Money may make it easier to treat your true love to a dream vacation, or purchase the perfect four-bedroom home, but, for many couples, finances are also the root cause of heartache and pain.
More than one-third (36 percent) of adults with partners report that money is the single biggest source of stress in their relationship, according to a 2018 Harris Poll survey for Ally Bank.1
Financial disputes are among the most difficult marital challenges to resolve, in part because spending and saving behaviors stem from both nature (personal comfort levels) and nurture (witnessing a parent overspend or a prior partner hoard their money.)
While saving and spending habits are fertile ground for disagreements, however, they need not wreck your relationship.
Problem areas can include:
1. Not talking about money
Open, honest communication about financial goals and priorities is imperative to a healthy partnership. But many couples focus instead on major milestones like getting married, buying a house, or starting a family, believing the budget will sort itself out. Not likely.
Keeping mum about money “is perhaps the biggest mistake of all,” said Tom O’Connell, president of International Financial Advisory Group in Parsippany, New Jersey, in an interview.
“How can you know what the other thinks about money or does with money or wants it to do for them if you never talk about it?” he said. “Maybe one spouse is a spendthrift and the other is a mega saver? There is going to be a major conflict there without any kind of communication.”
Just because your financial philosophies differ, of course, does not mean your relationship is doomed. Lauren Papp, a psycologist and professor at the University of Wisconsin-Madison, who has co-authored studies on money and relationships, said in an interview that a “spender” and a “saver” can “balance each other out,” so long as they each know what to expect.2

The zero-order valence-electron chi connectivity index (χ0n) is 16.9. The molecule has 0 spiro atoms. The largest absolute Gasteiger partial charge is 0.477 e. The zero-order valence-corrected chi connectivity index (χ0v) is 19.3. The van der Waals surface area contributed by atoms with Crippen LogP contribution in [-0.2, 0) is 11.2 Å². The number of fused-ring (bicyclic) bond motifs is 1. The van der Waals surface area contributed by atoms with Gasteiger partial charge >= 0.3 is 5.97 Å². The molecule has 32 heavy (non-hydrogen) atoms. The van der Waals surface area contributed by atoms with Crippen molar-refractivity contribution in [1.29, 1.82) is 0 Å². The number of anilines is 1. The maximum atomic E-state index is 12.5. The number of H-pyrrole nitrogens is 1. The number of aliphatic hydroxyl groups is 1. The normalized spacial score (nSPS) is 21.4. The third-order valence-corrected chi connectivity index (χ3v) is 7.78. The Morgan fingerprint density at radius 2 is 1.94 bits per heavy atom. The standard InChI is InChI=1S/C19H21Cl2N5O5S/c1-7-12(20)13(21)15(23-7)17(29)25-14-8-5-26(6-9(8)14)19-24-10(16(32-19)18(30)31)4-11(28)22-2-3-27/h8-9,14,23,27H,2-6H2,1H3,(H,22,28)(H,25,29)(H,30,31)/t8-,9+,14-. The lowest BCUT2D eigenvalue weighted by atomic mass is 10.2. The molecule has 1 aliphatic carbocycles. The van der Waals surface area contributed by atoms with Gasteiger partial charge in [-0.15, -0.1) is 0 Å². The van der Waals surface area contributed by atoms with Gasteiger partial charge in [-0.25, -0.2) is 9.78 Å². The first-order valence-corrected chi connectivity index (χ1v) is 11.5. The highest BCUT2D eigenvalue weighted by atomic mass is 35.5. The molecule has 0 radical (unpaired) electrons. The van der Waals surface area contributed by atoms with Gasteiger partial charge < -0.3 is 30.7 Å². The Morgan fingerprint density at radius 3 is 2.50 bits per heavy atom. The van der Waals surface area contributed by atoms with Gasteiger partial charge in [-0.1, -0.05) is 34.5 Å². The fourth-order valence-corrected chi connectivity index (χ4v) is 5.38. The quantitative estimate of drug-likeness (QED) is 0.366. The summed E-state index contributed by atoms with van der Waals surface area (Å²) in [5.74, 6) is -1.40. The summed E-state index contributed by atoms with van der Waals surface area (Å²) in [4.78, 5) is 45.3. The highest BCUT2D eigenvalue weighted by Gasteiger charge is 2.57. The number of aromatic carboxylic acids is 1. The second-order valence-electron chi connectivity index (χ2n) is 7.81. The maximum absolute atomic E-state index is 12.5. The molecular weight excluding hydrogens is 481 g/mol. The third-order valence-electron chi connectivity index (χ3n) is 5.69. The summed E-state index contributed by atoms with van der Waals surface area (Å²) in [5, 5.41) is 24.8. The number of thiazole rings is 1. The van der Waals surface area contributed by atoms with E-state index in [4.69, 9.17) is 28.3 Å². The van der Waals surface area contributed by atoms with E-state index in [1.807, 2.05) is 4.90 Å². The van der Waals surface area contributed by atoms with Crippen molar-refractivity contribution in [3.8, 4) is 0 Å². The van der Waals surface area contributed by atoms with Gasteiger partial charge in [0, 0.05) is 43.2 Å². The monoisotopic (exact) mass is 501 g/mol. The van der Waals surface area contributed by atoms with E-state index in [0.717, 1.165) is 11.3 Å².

Added bonus: By leveling with your mate early and often, you are also better positioned to play to your strengths. If your husband is more organized than you, for example, it might make sense for him to manage the monthly budget, while you (with your interest in stocks and bonds) handle the long-term investing.
2. Keeping financial secrets
Keeping secrets from your partner (about anything) is a sure-fire way to shatter trust. But a surprising number of couples hide what they spend from their spouse.
A 2018 Harris Poll on behalf of the National Endowment for Financial Education (NEFE) found 41 percent of couples who have combined their finances in a current or past relationship admit to committing “financial infidelity” against their partner. That includes hiding either a purchase, bank account, statement, bill or cash from their partner or spouse.3
When financial deceptions occurred, the survey found, 75 percent said it had an effect on the relationship. (Learn more: A marriage financial to-do list)
“People commit financial infidelity because although they are sharing almost everything with their partner or spouse, they believe that certain parts of their financial situation still should remain private,” said NEFE Director Patricia Seaman, in a press release. “Additionally, people are afraid of what their partner is going to say, or how they will be judged, or they may be embarrassed.”
Honesty, though, is always the better policy.
3. The dollar-bill dictator